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Like you, I didn't use my jig saw very often. It was a Craftsman, probably 40 years old. I only used it for rough cuts since, like yours, the blade went out of vertical on anything more than gentle curves, and it vibrated. About a year ago, Lowe's had a sale and, with my military discount, I couldn't pass it up. Like Oliver, it was almost a biblical experience. I finally found out why they made jig saws. I've used it more in the last year than I did the Craftsman in the last 10 years. Well worth the price. I know how hard it is to part with a tool, especially if it's an old friend, even if you fought with it all the time, but sometimes it's the best move.
 

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Discussion Starter · #16 ·
Barry747;2023489 I know how hard it is to part with a tool said:
- thats what I am thinking ....

- ok, I agree with Stick and Gaffboat on the Bosch solution. I'll go with that one as some of the curves/slots I have been making, you can't really get a good sander in them <no, I can't use a router in this application> and going back over with a coping saw and then hand sanding seems to be not very time efficient, or accurate. At least to me.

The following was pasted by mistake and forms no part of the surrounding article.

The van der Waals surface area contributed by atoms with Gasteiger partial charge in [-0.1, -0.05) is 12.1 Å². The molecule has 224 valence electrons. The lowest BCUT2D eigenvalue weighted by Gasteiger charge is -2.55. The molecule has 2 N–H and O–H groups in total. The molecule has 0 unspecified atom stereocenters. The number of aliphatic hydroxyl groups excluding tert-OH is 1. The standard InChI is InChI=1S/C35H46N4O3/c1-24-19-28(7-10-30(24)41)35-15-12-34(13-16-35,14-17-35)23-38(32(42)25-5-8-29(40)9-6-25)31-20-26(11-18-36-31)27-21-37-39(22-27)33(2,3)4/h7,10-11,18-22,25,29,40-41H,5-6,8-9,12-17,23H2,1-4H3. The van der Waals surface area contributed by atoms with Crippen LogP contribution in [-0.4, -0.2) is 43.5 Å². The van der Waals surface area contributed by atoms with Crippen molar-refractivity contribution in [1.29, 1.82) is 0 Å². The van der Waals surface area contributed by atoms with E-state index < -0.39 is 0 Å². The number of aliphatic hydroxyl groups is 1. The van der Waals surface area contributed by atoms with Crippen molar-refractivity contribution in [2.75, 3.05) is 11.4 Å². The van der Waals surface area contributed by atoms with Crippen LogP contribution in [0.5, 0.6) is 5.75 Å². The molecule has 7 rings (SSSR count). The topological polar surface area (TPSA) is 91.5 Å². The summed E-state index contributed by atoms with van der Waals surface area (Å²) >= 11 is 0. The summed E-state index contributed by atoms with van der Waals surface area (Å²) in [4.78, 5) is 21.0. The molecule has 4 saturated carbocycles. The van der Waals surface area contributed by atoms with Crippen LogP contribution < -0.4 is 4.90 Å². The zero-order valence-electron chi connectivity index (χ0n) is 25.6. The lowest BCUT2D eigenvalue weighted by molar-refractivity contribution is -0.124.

- ebill > thanks all !
 

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You might find this of some use...

.
 

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I fought with an old Craftsman for years. It had the swivel head "scroll" function that wouldn't stay locked which made it doubly frustrating. Then one day about 25 years ago I walked into the House of Tools in Langley when I was down there visiting and they had a Metabo on sale. It was still pretty expensive but I went for it anyway and I've never regretted it. It was like moving up to a Cadillac from a Russian Lada. I gave my son a Dewalt a few Christmases ago and it had the added feature of tool less blade change. It is also a well made tool that has some weight to it. Any decent tool will have some heft to it besides having that roller blade guide to keep the cuts straight. There is still some technique involved as Nick pointed out but you won't have to fight the machine. Blades can be important too as Stick is pointing out. For tight curves you want a narrow blade with coarse teeth that have a fair amount of set.
 

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This is a really good thread. Lots of subtle informaiton about jig saw technique, especially the unknowing pressing toward the inside of a curve. And, the suggestion to look for a blade guide when you buy.